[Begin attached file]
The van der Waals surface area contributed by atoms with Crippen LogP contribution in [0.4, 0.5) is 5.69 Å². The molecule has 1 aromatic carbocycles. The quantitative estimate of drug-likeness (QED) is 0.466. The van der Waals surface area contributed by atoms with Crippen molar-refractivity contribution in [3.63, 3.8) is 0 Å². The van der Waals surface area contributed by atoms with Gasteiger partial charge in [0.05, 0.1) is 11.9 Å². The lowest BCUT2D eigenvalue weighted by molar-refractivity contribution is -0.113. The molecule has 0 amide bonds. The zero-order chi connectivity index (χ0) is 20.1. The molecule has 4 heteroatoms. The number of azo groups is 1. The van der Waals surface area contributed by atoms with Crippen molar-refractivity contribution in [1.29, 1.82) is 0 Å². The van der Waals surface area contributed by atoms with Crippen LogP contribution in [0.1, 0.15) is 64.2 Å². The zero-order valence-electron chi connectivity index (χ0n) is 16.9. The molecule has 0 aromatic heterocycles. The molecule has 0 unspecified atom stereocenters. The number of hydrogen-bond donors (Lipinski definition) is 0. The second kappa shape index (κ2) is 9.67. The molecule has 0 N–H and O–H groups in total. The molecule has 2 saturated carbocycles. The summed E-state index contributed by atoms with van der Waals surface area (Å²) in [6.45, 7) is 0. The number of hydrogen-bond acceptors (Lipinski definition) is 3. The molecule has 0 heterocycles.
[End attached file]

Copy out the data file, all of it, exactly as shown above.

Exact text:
The van der Waals surface area contributed by atoms with Crippen LogP contribution in [0.4, 0.5) is 5.69 Å². The molecule has 1 aromatic carbocycles. The quantitative estimate of drug-likeness (QED) is 0.466. The van der Waals surface area contributed by atoms with Crippen molar-refractivity contribution in [3.63, 3.8) is 0 Å². The van der Waals surface area contributed by atoms with Gasteiger partial charge in [0.05, 0.1) is 11.9 Å². The lowest BCUT2D eigenvalue weighted by molar-refractivity contribution is -0.113. The molecule has 0 amide bonds. The zero-order chi connectivity index (χ0) is 20.1. The molecule has 4 heteroatoms. The number of azo groups is 1. The van der Waals surface area contributed by atoms with Crippen molar-refractivity contribution in [1.29, 1.82) is 0 Å². The van der Waals surface area contributed by atoms with Crippen LogP contribution in [0.1, 0.15) is 64.2 Å². The zero-order valence-electron chi connectivity index (χ0n) is 16.9. The molecule has 0 aromatic heterocycles. The molecule has 0 unspecified atom stereocenters. The number of hydrogen-bond donors (Lipinski definition) is 0. The second kappa shape index (κ2) is 9.67. The molecule has 0 N–H and O–H groups in total. The molecule has 2 saturated carbocycles. The summed E-state index contributed by atoms with van der Waals surface area (Å²) in [6.45, 7) is 0. The number of hydrogen-bond acceptors (Lipinski definition) is 3. The molecule has 0 heterocycles.